Failing helps us determine what doesn’t work. It helps us discover our limits so we can exceed them. They reveal our weaknesses so we can surrender and ask God for strength. I’ve learned to be really picky when I use the word failure. Sometimes, it’s not so much that I’ve failed, it’s that I’ve found and discovered some truth which gives me tools to do whatever I’m setting out to do even better.
I’ve been limiting my sugar intake…sort of. There was a birthday on Monday and I enjoyed a cupcake. That was it. Then, it was my son’s birthday on Friday. I made a chocolate caramel poke cake. I won’t describe it because it will make my keyboard sticky with drool. I had one smallish piece on his birthday. Then, had another smallish piece the day after followed by a few fork fulls later that night. My fork seemed to find it’s way under the foil today and dug a few holes in it again. Did I stick to my goal of having a treat only two times this week? Nope. Do I consider this a failure? Not really. It’s not because I’m one of those who just extends myself grace for every mistake I CHOOSE to make. It’s because I’ve learned a few things along the way.
I’ve learned that I should be happy that I haven’t been having any sugar on MOST days when in December, I was having at least one sugar treat almost everyday. That’s a big improvement. I have also learned to acknowledge good choices found around the same time frame. For example, the birthday party also included candy, lots of candy. I did not eat a piece of candy…not a one. Good choice by me! I made chocolate chip pancakes for the birthday kids in the morning. I did not have pancakes OR chocolate chips, but instead, made myself a protein shake. I LOVE pancakes…with syrup and peanut butter. I made a better choice for myself. I’m proud of that.
What I’ve also learned is that dessert sitting on my counter is a like a drug addict putting drugs in her sock drawer and saying “it’s not mine.” If it sits there, I will likely touch it. After many years of being a professional dessert connoisseur, I’ve learned that I like it too much to have it sit in front of me. So, I try not to have desserts that I like just sitting around. I like to call this lesson a “fail forward”. I used my “failure” to push me forward into better success by understanding myself, acknowledging good choices and then setting myself up for success when I can.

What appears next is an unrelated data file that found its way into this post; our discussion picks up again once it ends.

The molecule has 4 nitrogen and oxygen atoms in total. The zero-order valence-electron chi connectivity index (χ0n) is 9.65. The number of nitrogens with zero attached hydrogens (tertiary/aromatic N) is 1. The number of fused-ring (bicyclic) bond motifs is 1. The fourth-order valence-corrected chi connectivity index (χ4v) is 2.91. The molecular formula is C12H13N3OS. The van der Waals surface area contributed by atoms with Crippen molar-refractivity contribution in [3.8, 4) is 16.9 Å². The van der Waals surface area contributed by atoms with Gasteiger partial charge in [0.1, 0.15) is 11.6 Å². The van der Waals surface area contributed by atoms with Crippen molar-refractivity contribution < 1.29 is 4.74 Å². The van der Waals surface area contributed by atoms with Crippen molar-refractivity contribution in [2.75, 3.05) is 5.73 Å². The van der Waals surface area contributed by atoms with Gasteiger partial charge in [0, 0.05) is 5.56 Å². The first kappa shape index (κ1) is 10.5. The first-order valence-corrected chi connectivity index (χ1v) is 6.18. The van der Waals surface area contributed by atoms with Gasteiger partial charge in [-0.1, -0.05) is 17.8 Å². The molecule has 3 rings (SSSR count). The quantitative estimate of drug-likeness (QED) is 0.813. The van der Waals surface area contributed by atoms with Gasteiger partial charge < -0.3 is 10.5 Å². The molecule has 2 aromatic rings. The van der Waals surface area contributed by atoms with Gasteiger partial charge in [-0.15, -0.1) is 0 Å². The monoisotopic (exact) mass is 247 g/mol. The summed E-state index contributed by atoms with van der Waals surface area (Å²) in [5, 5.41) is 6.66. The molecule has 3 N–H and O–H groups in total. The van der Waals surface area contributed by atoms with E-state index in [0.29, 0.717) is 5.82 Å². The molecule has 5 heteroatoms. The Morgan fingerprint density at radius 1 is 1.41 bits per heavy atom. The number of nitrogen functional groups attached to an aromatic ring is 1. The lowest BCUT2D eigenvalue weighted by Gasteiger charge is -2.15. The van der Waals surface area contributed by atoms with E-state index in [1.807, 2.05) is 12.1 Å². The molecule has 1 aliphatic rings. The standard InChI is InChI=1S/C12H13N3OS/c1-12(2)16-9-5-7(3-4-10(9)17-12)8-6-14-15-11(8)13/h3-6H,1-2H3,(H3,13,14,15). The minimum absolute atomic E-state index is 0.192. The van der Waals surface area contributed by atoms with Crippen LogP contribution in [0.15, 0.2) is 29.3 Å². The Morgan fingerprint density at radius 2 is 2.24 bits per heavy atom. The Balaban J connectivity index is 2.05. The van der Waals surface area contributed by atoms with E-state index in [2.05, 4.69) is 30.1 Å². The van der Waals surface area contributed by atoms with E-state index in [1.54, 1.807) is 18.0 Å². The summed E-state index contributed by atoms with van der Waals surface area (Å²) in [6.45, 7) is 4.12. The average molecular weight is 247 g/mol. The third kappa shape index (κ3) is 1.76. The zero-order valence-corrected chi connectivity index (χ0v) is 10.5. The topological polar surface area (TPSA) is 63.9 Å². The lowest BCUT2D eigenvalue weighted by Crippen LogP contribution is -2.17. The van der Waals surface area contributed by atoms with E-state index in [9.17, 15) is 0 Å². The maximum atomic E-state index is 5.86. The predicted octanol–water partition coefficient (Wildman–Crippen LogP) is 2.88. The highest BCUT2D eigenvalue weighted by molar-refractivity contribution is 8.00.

I will not let a “failure” stop me in my tracks or derail my progress. I will use it to gain forward momentum. I am still going to limit my sugar intake this week. The cake will not be sitting on my counter and I am ready to make healthy choices.
Here’s a little “gettin’ naked” secret…I have had times where I have set goals, been super strict, had a moment of weakness and then beat myself up over it. I’ve even lost sleep over a dinner that I thought I shouldn’t have eaten. I’d get up in the morning, put on pants and SWEAR I grew overnight. Sounds so silly to type that out, but I am betting I am not the only one who has done this in one way, shape or form. No more. It’s highly unlikely that you will gain weight from a moment of weakness as long as we “fail forward”.
I got on the scale this morning. I am two pounds down from last week. That tells me that my calorie amount that I set for myself is perfect (I should only lose 1/2 pounds to two pounds/week). It also tells me that my cake did NOT go directly to my hips and I am still headed towards my goal. I got to have my cake and eat it too